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1. Posted by Utrecht (Moderator 5595 posts) 9y

Hi,
Does anybody have any experience of travelling in Central Asia, in particular Kyrgyzstan and Uzbekistan and Southern Kazachstan.
I am looking for a relatively short break (2,5 weeks) to visit this part.

Is Kyrgyzstan a nice country if you don't want to hike or sit on a horse for days on end? I've heard they have a certain system of homestays and all sorts of activities?

Is 2,5 weeks enough for let's say Almaty, parts of Kyrgyzstan and a couple of old cities in Uzbekistan? I am not the type that needs to explore every backstreet by the way.

What city is the best to fly to, that means cheapest?
And travelling around: are there frequent buses, trains etc?

Thanks! Michael

2. Posted by Mel. (Travel Guru 4567 posts) 9y

Looks like I will have to get out my globe, again.
Where the hell are Kyrgyzstan and Kazachstan?
I only found out this week, where Uzbekistan is.
I am also planning to go to Uzbekistan, Turkmanistan, and Azerbaijan.
If u cant find anybody on TP, who had been to the places u listed, then try the following forum. The people there go just about everywhere. I think Thomas(a member of the site) is in Uzbekistan, at the moment. He seems always friendly and willing to answer questions.

http://www.comebackalive.com/phpBB2/profile.php?mode=activate&u=3702&act_key=77f6066

Mel

3. Posted by wouterrr (Travel Guru 3379 posts) 9y

Quoting Utrecht

Hi,
Does anybody have any experience of travelling in Central Asia, in particular Kyrgyzstan and Uzbekistan and Southern Kazachstan.
I am looking for a relatively short break (2,5 weeks) to visit this part.

again a short break, michael?
man, u are only a few days at work and u start thinking about getting a break again. good lifestyle!!!;)

4. Posted by Utrecht (Moderator 5595 posts) 9y

Quoting Mel.

Looks like I will have to get out my globe, again.
Where the hell are Kyrgyzstan and Kazachstan?
I only found out this week, where Uzbekistan is.
I am also planning to go to Uzbekistan, Turkmanistan, and Azerbaijan.
If u cant find anybody on TP, who had been to the places u listed, then try the following forum. The people there go just about everywhere. I think Thomas(a member of the site) is in Uzbekistan, at the moment. He seems always friendly and willing to answer questions.

http://www.comebackalive.com/phpBB2/profile.php?mode=activate&u=3702&act_key=77f6066

Mel

LOL, yeah I know. Not the most regular countries to travel to, although still more travellers make their way over there. Actually, Kyrgyzstan and Kazachstan are next to Uzbekistan, to the east and north.
You must have heard of Borat...;)

By the way Mel, Turkmenistan is as far as I know not a country where you can get a visa for easily, that is if you travel by yourself. Maybe a transit visa is possible but only for a couple of days. Don't know the exact details.
Maybe let's keep this thread on top of the list as questions about these countries are few and far between in time.

Thanks for the link!

[ Edit: Edited on May 3, 2007, at 7:58 AM by Utrecht ]

5. Posted by Utrecht (Moderator 5595 posts) 9y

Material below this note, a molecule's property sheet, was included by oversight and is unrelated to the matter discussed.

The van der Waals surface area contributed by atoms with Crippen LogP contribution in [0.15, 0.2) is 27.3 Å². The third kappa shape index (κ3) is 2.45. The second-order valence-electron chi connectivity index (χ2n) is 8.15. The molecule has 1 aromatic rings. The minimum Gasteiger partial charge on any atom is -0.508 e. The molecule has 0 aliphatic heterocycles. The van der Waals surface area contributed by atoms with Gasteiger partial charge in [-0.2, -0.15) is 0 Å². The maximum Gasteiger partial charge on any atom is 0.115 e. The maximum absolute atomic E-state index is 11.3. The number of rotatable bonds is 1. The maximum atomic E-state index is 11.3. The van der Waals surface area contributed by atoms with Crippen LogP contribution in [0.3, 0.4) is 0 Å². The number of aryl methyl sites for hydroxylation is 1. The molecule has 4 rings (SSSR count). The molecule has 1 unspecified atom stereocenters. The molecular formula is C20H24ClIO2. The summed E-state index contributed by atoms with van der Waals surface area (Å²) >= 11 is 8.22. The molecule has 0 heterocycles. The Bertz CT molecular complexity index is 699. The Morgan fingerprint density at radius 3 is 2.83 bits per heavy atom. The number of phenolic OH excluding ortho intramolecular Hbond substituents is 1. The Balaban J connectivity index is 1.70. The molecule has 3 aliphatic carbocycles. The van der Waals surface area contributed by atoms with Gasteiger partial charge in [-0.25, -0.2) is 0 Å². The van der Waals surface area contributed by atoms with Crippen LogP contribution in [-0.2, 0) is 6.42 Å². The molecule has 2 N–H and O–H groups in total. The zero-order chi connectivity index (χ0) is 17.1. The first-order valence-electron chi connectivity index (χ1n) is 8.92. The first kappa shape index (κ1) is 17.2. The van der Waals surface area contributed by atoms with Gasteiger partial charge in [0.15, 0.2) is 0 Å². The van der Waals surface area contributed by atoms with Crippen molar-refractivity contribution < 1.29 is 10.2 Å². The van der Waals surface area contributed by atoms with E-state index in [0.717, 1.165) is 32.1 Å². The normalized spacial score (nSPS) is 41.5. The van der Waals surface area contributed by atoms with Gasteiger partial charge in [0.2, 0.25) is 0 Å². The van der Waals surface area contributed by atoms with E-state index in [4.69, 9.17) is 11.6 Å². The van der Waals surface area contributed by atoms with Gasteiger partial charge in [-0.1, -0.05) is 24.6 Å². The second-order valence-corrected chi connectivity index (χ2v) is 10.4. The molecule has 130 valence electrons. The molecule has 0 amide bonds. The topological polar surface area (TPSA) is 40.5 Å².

Quoting wouterrr

Quoting Utrecht

Hi,
Does anybody have any experience of travelling in Central Asia, in particular Kyrgyzstan and Uzbekistan and Southern Kazachstan.
I am looking for a relatively short break (2,5 weeks) to visit this part.

again a short break, michael?
man, u are only a few days at work and u start thinking about getting a break again. good lifestyle!!!;)

Yeah, I like it as well;)
But actually, it's either central asia OR morocco (see other thread where you replied), probably not both.
Was looking for other countries as well, but it's either too expensive, or it's wet season (september is wet season almost everywhere in the world...costa rica, belize, nepal..you name it).
But first Ireland this month....;)

6. Posted by Mel. (Travel Guru 4567 posts) 9y

Utrecht
Thanks for the info about Turk.... I will go with the flow. If I can only get a transit visa, for a couple of days, then I will spend a couple of days there.
I dont suppose Lonely Planet has a book covering these countries?!
Have u considered Lithuania, Latvia or Estonia, as possible destinations? I have just come back from Estonia. It is a place where not too many tourists go, yet it has all the conveniences a tourist could possibly want.

7. Posted by wouterrr (Travel Guru 3379 posts) 9y

Quoting Mel.

It is a place where not too many tourists go, yet it has all the conveniences a tourist could possibly want.

hahaha
if that includes riots over a statue,
did u take some piece of traffic light or something as souvenir, mel?

[ Edit: Edited on May 3, 2007, at 9:35 AM by wouterrr ]

8. Posted by Gelli (Travel Guru 2457 posts) 9y

Sorry guys, i missed this one before.

I dont suppose Lonely Planet has a book covering these countries?!

Actually, they do. A Central Asia one, and only (i think) one other publisher does this, which might be Routard, but might not be. However, last I checked - not recently, admittedly - it was about 4years old, and things change rapidly in that part of the world. Check Amazon or the LP site to see if it's been updated recently, as it must be due, at the very worst.

Does anybody have any experience of travelling in Central Asia, in particular Kyrgyzstan and Uzbekistan and Southern Kazachstan.

Aye, though not for a few years. I was last in Kazakhstan in early 2005, since when it's been off my work rota, though i'm due back soon, and the others in 2004.

What city is the best to fly to, that means cheapest?

Work it the other way around. Look at places for flying out of, rather than flying into. Hannover (and to a lesser extent Berlin, Dusseldorf and Frankfurt) has traditionally been the best W Europe departure points for flights to Central Russia and the stans. London has (and probably most other European hubs have) occassional flights as well to Almaty (and the less helpful Astana), Dushanbe, Bishkek and Tashkent though they are probably your only options.